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May 19, 2011

Midnight Movie of the Week #72 - Escape 2000 (aka Turkey Shoot)

It's been a while since a movie's come into my life and been as entirely cool as Brian Trenchard-Smith's Escape 2000.  Originally titled Turkey Shoot, the 1982 film is an Australian concentration camp film with a The Most Dangerous Game style hook; as a bunch of rich folks who run the camp and what appears to be a real life wolfman (named Alph, which is pronounced like Alf!) stalk inmates that they've released into a secluded bit of forest. 
Utilizing Trenchard-Smith's unique vision of dystopia - and no doubt playing off the success of Mad Max a little bit - Escape 2000 is a brutal, gritty film that seems to be all about sticking it to your oppressors.  Steve Railsback and Olivia Hussey star as inmates in the prison camp who become potential victims in their captors' game, and the opening scenes - which follow a brief montage of chaos and rioting - establish how these two peaceful protesters ended up in yellow jump suits.  There are plenty of parallels being made to World War II and the death camps we've all heard about - which is a bold statement to be made by a pulpy b-movie.  that's not to say Trenchard-Smith is exploiting Nazi death camps entirely, you can rest assured that the shower scenes in this movie feature far more nudity than they do genocide.
Then again, the camps aren't a nice place to be.  There are beatings, rapings, attempted rapings, and even a bit of genital-stuck-in-zipper action. Women and children are certainly not exempt from the violent guards, and the rich warden (Michael Craig) and his friends aren't doing the inmates any favors either.  In fact, it's the rich folk who decide to loose some of the more difficult inmates into the jungle for a bit of sport - the "turkey shoot" that the original title warns us of.
Though Railsback and Hussey's characters get top billing and early introductions, the rest of the hunted crew are given a bit of time to shine as well.  Most prominent is Rita, played by Lynda Stoner, who a suspected sex worker who - like Hussey - has a bit too much make up on for the camp to be too called too sadistic.  Joining the chaos are Griff, a defiant and tall fellow who factors into one of the film's bigger overkills, and Dodge, a mousy redheaded fellow with Coke bottle glasses who provides a smidgen of comic relief.  I think it's only a smidgen, because the rest of the movie is seriously about different ways people can die.
I'm a little surprised to find that Escape 2000 is listed among the most brutal of Ozploitation films (read as: Australian Exploitation films).  I mean, there's some brutal stuff in here, but I found a lot of the kills to be tame in comparison to other things I've seen from the era.  This certainly isn't something like a Fulci film, which preaches gore for the sake of gore, and most of the kills are a little bit comical, like bloody versions of a Looney Tunes cartoon.  Maybe I'm just desensitized - in fact, I know I am - but I rarely found myself being exploited by what Trenchard-Smith put on screen.  (Then again, I was one when the film came out and am American, so what the hey do I know?)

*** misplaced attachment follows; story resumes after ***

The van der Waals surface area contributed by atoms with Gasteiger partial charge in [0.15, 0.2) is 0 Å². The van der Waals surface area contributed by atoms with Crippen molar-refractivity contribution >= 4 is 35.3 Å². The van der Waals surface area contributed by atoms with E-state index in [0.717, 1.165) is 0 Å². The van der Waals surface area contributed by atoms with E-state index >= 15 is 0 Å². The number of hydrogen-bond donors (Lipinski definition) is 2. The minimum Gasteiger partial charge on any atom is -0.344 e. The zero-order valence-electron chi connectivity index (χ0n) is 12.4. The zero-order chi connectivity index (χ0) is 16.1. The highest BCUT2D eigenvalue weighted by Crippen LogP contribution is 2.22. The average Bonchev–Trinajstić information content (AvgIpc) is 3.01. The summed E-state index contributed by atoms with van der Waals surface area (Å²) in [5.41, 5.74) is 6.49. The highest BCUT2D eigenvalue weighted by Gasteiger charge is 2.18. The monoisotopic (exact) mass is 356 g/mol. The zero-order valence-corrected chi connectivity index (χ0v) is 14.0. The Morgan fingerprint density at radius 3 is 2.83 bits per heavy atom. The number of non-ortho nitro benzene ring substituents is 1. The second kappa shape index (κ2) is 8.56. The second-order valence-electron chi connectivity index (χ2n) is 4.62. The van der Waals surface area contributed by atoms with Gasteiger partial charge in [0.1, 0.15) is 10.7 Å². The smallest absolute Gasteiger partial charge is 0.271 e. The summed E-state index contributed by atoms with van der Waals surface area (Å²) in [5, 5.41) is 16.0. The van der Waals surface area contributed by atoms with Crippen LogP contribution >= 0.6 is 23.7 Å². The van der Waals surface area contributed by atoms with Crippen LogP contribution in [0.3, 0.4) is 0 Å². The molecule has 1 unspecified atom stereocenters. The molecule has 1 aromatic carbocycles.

What I did find was that I was having a ton of fun watching this story play out.  Railsback - who's long been a favorite over-the-top actor of mine - and Hussey are likeable as the leads, the supporting cast does a great job of diving into their roles (especially Roger Ward as the well-mustached head guard), and the musical score by Brian May (who I JUST NOW learned was NOT the guy from Queen!) is on par with his excellent work on the Mad Max films and Roadgames.  Trenchard-Smith has a ton of fun with the simple story, and Escape 2000 succeeds in a way few Dangerous Game inspired films have.  I'm pumped to watch this one again, and that's more than enough for me to quickly add it to a list of flicks I want on my side when midnight comes around.  With BMX Bandits and Stunt Rock showing up before it, 2011 is quickly becoming the year Brian Trenchard-Smith and I became good cinematic friends.


matango said...

Wow, this one's going to the top of my queue. I approve of any movie where the filmmakers can convince the RAAF to have an F-111 do a flyby at like 50 feet.

Liam Underwood said...

Man, this film is on so many levels of awesome. It's a fairly enjoyable Ozploitation flick until the introduction of the wolfman, and then it just kicks up several gears and becomes truly excellent.